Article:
This pottery tripod ritual food vessel, based on an ancient archaic shape, is known as a ding (鼎). These type of cauldrons, come in a variety vary of shapes and sizes, but they all stand on three legs. This one has an ovoid body and a slightly flattened lid. It stands on three plain sturdy legs, which flare our slightly at the top and bottom; the broad looped handles are attached to the body. Its shallow lid has a flattened top, with three small horned buffalo resting on the top. Both the edge of the handle, as well as the buffalo, are incised with archaistic motifs often seen on earlier bronzes. The lighter grey pottery, has traces of a darker painted or perhaps lacquered decoration.
This vessel is clearly intended to look like a bronze example, in terms of shape as well as decoration. Bronze was a much more costly and less widely available material, so pottery was often used to create the same effect, whilst still complying with the strict burial ritual traditions. It is now known that the higher the rank of the noble, the larger amount of artefacts - including ding vessels - that would accompany them to the afterlife. Whole groups of ding have been found together, often with variations in size and material, some even filled with traces of organic material.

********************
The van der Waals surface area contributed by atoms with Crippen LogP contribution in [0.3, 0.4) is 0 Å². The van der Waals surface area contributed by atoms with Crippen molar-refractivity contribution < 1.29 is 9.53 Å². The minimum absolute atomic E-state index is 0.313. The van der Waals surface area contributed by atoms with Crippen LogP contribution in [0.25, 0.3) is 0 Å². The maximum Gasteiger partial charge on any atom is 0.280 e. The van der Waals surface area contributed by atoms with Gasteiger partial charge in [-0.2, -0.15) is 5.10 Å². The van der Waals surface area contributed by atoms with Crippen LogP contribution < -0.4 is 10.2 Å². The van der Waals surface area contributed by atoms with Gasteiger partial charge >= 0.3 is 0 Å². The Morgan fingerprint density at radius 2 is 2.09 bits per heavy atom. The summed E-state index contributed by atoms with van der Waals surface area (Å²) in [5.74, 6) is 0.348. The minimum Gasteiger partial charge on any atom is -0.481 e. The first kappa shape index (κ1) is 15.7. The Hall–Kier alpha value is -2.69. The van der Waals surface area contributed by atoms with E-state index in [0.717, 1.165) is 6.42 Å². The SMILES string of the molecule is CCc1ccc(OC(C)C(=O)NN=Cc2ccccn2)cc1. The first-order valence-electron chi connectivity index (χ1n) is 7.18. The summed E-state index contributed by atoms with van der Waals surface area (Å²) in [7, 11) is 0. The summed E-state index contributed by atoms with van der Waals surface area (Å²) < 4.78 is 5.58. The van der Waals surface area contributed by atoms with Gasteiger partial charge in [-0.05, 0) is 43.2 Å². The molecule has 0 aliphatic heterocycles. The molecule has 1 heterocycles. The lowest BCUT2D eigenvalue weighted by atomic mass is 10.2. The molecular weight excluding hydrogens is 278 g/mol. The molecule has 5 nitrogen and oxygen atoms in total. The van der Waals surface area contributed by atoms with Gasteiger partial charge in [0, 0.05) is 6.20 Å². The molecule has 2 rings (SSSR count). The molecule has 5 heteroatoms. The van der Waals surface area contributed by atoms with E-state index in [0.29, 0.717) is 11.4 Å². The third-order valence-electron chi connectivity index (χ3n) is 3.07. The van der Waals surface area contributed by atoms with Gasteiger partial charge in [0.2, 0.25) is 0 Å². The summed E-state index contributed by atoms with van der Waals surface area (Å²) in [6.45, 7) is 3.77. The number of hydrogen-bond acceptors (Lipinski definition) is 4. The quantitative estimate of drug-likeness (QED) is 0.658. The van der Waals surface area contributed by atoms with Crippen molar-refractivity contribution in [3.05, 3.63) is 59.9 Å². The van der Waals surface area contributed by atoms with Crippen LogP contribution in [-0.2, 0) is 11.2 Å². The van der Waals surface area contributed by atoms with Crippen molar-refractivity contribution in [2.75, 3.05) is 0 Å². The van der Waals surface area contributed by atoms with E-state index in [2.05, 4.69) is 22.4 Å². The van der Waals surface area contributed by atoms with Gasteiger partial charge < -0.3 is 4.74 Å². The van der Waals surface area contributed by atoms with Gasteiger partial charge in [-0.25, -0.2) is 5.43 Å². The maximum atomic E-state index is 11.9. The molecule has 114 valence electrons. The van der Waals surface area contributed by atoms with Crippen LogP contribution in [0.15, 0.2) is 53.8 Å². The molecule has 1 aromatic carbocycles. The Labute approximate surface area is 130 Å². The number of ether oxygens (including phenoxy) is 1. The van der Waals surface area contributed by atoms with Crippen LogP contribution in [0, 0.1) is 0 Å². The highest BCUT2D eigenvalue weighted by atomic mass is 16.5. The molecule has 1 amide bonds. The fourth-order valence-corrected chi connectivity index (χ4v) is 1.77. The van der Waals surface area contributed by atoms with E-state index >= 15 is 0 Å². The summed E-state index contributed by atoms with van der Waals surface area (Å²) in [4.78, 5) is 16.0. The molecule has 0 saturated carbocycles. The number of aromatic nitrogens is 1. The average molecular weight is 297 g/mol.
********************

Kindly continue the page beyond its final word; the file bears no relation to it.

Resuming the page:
These type of tripod vessels, were used as ritualistic cooking cauldrons for heating wine or food. It stands higher on its legs, so a heat source could be placed underneath it. It would have been used as part of religious rituals in life, therefore also a necessary item for in the presumed after-life.
In the well documented Western Han Dynasty tomb of King Zhoa Mo (r.137-122 BC), a large number of bronze, as well as pottery, ding were found. They were also found in the Han Dynasty Yangling Mausoleum complex, Shanxii Province. Pottery ding are also in the museum collections of the British Museum, London (acc nr. 1937,0712.8) and the Freer & Sackler Gallery, Washington ( nr C.687&A-1909). To compare, an earlier Warring States period bronze ding, with similar reclining animals on the lid and broad loop handles, is in the Asian Art Museum, San Francisco (B60B5+.a-.b).